5. An analysis of posture and back pain in the first and third trimesters of pregnancy.

    Science.gov (United States)

    Franklin, M E; Conner-Kerr, T

    1998-09-01

    While the incidence of back pain during pregnancy has been shown to be high, few studies have investigated postural changes that occur during pregnancy and their relationship to back pain. The purpose of this study was to determine if posture and back pain changed from the first to the third trimester of pregnancy and whether there was a relationship between the two. Twelve healthy women who were having uncomplicated pregnancies participated in the study. During the first and third trimesters, each subject had their standing posture and back pain assessed by a Metrecom Skeletal Analysis System and a 0- to 10-cm line pain scale, respectively. Repeated measures analysis of variance and Pearson correlation coefficients were calculated on or between back pain and nine posture variables and revealed significant increases in third trimester back pain and postures compared with first trimester back pain (p postures for lumbar angle (p change in posture and back pain. These results suggest that in the standing position the lumbar lordosis and sagittal pelvic tilt increased and head position become more posterior as women progressed from the first trimester to the last trimester of pregnancy. These postural changes, however, were not related to back pain. This suggests that many of the posture-correcting clinical exercise regimens given to pregnant women need to be investigated.

  6. The Use of Breathing Exercises in the Treatment of Chronic, Nonspecific Low Back Pain.

    Science.gov (United States)

    Anderson, Barton E; Bliven, Kellie C Huxel

    2017-09-01

    Clinical Scenario: Research has shown a link between poor core stability and chronic, nonspecific low back pain, with data to suggest that alterations in core muscle activation patterns, breathing patterns, lung function, and diaphragm mechanics may occur. Traditional treatment approaches for chronic, nonspecific low back pain focus on exercise and manual therapy interventions, however it is not clear whether breathing exercises are effective in treating back pain. Focused Clinical Question: In adults with chronic, nonspecific low back pain, are breathing exercises effective in reducing pain, improving respiratory function, and/or health related quality of life? Summary of Key Findings: Following a literature search, 3 studies were identified for inclusion in the review. All reviewed studies were critically appraised at level 2 evidence and reported improvements in either low back pain or quality of life following breathing program intervention. Clinical Bottom Line: Exercise programs were shown to be effective in improving lung function, reducing back pain, and improving quality of life. Breathing program frequencies ranged from daily to 2-3 times per week, with durations ranging from 4 to 8 weeks. Based on these results, athletic trainers and physical therapists caring for patients with chronic, nonspecific low back pain should consider the inclusion of breathing exercises for the treatment of back pain when such treatments align with the clinician's own judgment and clinical expertise and the patient's preferences and values. Strength of Recommendation: Grade B evidence exists to support the use of breathing exercises in the treatment of chronic, nonspecific low back pain.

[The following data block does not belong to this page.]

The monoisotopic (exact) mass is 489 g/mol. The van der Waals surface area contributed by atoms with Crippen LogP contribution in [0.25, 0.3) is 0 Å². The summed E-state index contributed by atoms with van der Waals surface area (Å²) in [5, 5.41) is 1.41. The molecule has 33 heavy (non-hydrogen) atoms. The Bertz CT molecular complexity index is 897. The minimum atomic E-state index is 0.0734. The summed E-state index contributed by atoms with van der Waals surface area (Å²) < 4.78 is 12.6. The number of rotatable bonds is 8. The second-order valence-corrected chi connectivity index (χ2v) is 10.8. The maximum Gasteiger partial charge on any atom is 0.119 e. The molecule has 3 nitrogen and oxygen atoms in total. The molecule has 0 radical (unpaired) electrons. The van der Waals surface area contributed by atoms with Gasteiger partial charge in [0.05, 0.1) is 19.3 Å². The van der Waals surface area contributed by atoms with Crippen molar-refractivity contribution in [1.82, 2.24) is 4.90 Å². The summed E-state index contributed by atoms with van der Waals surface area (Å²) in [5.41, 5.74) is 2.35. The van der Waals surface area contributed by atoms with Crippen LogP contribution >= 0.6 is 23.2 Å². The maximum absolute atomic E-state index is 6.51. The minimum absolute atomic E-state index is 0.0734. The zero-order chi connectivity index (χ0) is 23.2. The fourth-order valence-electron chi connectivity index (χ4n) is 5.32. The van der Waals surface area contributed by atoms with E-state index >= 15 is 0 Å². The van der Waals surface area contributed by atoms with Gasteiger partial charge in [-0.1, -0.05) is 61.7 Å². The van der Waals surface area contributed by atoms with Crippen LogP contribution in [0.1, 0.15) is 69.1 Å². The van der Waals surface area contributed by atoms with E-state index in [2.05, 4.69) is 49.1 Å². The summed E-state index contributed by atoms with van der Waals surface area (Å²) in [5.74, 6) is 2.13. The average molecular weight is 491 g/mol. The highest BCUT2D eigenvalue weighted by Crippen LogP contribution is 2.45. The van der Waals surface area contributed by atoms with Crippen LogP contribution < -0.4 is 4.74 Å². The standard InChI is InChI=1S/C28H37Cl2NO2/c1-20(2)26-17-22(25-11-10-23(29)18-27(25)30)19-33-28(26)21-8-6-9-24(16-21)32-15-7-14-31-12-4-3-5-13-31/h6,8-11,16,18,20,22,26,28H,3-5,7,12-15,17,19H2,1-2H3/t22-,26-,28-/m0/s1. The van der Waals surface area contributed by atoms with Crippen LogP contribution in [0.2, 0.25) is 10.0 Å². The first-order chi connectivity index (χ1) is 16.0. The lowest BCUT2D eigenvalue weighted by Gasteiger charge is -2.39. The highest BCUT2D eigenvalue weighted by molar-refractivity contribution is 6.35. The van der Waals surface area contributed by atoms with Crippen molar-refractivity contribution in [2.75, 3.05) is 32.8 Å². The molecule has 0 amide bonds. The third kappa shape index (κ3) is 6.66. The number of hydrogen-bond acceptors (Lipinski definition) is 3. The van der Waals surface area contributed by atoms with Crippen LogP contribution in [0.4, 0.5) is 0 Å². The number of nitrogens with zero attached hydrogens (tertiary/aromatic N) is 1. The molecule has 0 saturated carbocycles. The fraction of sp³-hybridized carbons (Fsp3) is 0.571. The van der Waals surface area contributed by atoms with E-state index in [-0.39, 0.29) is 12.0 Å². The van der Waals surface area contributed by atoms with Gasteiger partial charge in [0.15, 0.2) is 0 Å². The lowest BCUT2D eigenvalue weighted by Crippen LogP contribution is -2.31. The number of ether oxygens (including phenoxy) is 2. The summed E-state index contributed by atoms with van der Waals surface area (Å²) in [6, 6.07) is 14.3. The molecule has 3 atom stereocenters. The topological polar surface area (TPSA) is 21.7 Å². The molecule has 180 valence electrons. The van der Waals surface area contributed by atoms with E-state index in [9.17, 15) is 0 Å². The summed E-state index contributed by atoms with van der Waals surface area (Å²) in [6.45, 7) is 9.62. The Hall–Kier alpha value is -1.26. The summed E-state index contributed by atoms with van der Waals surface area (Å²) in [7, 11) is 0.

7. Characterization of Low Back Pain in Pilots and Maintenance Technicians on a Commercial Airline.

    Science.gov (United States)

    Fajardo Rodriguez, Hugo A; Ortiz Mayorga, Viviana A

    2016-09-01